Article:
The story about copyright laws

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by TeganZelenka
Last updated 5 years ago

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The story about copyright laws

Someone tried to steal another person's idea and pass it off as his own!

Stop! Wait A Second! We Can fix this!!

Click Here to learn how Copyright Laws apply to you!

Once Upon a Time, Many Years Ago...

The Story aboutCopyright Laws!

So, to prevent a war, the villagers got together to make sure it never happened again

Duration of CopyrightYou can own your own copyright property in perpetuity unless it is given away, sold, or destroyed. BUT, Intellectual Property becomes public property after 50 years after the creator's death.

CopyRight Law: Copyright is a property right. It is a right that one has in relation to the use of his/her private property. It deals with non-physical objects AKA: "INTELLECTUAL PROPERTY"Like Books, Song Lyrics, or a code to a computer program

Hear Ye! Hear Ye!And That was how Copyright Laws became invented!

PLAGERISM!What is it?It's STEALING! If you hand someone else's work and pretend it's your own, THAT'S PLAGERISM!if you don't cite a piece of work properly (including direct quotations, paraphrased ideas, and even turns of phrase) THAT'S PLAGERISM! And it's easy for teachers to catch you! Don't be a thief! Give your OWN ideas! Cite your sources properly!

Criteria for Copyright ProtectionOriginality: Copyrights may only be extended to original works. Fixation: the original work must be expressed in some material form, capable of identification, and having a more or less permanent endurance. ie: One can't copyright a thought in his/her mind, but can copyright a thought expressed on paper.Nationality: For a copyright to exist in Canada, the creator must, at the time the work was created, be a citizen or subject of Canada, or of a foreign country that is a member of a multinational or binational agreement to which Canada is also a member.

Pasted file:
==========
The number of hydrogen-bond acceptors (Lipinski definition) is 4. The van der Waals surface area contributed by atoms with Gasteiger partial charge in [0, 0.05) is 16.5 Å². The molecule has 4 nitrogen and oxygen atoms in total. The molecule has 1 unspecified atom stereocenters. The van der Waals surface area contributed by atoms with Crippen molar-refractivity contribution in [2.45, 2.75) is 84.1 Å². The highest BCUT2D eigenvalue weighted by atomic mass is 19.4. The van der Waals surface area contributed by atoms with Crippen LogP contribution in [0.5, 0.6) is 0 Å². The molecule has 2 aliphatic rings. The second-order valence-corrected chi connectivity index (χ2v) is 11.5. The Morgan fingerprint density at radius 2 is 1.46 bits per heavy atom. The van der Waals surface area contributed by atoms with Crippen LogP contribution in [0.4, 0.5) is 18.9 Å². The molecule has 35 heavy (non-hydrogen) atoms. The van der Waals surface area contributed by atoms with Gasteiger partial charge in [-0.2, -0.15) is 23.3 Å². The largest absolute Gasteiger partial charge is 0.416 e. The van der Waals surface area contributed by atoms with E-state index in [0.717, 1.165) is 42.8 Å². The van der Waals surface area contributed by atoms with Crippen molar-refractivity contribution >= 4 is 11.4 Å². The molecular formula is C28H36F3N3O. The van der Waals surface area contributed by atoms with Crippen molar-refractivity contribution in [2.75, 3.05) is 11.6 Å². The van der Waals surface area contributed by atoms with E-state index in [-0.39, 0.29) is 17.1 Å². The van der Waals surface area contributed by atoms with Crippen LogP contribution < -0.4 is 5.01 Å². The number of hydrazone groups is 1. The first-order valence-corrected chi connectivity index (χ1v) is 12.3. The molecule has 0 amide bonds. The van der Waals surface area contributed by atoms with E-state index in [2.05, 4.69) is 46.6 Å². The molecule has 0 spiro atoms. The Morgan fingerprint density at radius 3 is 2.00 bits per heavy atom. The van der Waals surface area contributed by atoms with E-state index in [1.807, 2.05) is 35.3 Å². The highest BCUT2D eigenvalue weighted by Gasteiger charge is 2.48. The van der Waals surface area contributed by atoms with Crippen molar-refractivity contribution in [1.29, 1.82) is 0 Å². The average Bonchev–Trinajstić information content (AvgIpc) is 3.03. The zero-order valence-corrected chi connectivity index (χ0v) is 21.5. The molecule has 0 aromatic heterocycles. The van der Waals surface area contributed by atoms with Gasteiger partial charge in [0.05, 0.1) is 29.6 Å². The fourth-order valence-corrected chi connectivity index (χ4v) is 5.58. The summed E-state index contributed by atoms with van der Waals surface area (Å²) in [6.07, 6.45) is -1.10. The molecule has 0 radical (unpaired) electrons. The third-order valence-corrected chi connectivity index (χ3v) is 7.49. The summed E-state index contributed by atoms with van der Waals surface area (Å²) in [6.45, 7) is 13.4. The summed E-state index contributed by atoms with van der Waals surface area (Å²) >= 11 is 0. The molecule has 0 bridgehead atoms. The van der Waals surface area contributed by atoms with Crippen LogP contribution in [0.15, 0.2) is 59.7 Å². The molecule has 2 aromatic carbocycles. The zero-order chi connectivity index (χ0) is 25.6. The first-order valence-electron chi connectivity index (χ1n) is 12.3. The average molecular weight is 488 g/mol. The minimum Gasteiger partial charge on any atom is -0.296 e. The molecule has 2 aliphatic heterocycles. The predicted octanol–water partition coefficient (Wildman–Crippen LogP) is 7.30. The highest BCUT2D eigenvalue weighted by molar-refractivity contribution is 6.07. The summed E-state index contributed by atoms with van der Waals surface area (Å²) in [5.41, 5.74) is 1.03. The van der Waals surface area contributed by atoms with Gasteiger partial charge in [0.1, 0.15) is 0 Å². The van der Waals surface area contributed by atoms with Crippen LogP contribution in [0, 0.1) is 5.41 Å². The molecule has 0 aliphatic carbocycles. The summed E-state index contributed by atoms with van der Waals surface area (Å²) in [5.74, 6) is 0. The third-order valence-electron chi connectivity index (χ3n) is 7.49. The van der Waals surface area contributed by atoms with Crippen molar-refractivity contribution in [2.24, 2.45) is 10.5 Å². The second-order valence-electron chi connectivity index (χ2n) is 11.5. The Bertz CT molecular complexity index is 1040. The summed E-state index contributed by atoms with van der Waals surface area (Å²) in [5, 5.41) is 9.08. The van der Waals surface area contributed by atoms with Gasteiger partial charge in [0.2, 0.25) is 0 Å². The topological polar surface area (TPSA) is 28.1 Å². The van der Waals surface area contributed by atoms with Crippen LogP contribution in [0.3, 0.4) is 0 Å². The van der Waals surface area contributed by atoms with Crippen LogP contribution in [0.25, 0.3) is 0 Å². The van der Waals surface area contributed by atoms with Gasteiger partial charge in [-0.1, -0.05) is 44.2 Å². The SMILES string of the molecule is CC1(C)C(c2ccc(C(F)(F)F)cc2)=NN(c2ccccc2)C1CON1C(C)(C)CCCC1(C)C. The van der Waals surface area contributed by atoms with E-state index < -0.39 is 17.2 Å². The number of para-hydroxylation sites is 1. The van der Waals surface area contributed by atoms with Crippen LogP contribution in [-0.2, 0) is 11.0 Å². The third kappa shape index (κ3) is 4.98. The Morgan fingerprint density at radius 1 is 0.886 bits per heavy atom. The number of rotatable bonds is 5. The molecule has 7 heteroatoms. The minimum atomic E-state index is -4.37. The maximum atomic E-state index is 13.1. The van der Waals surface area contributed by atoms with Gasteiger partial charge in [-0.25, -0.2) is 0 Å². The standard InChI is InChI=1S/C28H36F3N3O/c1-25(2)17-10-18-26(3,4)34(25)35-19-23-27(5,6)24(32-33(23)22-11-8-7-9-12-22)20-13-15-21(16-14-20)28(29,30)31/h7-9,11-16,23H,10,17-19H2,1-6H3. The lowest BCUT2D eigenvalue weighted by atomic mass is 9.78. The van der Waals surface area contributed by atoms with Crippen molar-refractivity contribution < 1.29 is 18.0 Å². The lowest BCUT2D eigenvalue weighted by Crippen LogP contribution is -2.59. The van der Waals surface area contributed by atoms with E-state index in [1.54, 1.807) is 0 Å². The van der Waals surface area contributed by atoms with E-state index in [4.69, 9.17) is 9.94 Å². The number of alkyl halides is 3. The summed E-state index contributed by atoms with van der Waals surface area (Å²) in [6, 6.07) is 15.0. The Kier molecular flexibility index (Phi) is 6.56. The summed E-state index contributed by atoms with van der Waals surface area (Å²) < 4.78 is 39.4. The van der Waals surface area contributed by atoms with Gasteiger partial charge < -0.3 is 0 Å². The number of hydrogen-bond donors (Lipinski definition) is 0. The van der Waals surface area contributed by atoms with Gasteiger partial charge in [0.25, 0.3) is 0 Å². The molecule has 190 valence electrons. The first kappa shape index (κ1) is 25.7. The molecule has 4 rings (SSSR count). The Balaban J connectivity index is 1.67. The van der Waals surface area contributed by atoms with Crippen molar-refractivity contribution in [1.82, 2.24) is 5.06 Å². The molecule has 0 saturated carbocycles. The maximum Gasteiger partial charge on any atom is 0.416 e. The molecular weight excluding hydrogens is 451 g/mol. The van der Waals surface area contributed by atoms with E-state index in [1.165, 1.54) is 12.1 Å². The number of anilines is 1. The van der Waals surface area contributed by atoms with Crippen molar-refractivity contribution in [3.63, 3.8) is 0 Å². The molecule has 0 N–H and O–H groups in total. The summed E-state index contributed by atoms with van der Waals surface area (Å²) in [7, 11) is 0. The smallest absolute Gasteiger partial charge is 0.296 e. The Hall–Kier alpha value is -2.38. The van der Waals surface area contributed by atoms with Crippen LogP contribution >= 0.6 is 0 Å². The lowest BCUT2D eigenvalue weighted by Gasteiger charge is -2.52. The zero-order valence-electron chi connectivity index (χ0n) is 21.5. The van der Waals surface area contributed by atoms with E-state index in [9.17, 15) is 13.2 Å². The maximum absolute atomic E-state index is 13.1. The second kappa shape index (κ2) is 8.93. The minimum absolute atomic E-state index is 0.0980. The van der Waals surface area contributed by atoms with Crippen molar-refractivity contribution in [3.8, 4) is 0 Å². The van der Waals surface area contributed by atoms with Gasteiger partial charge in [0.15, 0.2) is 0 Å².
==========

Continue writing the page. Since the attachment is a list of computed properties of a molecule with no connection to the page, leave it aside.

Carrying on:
Copyright is just one of many different ways to protect Intellectual Property including: Trademarks: distinguishes goods or services of one person or company from those of another. ie: slogans, names of products, distinctive packages, or unique product shapes.Patents: protect new and useful “inventions,” ie: processes, equipment, and manufacturing techniques, but don't cover an object’s artistic or aesthetic qualities.Industrial designs: protect finished manufactured objects, and specifically, their original shape, pattern, ornamentation, or configuration Integrated circuit topographies: protect microchips. Protection is for the topography of a microchip, or its specific configuration of semi-conductors, metals, insulators, and other materials.

I will Protect You!!


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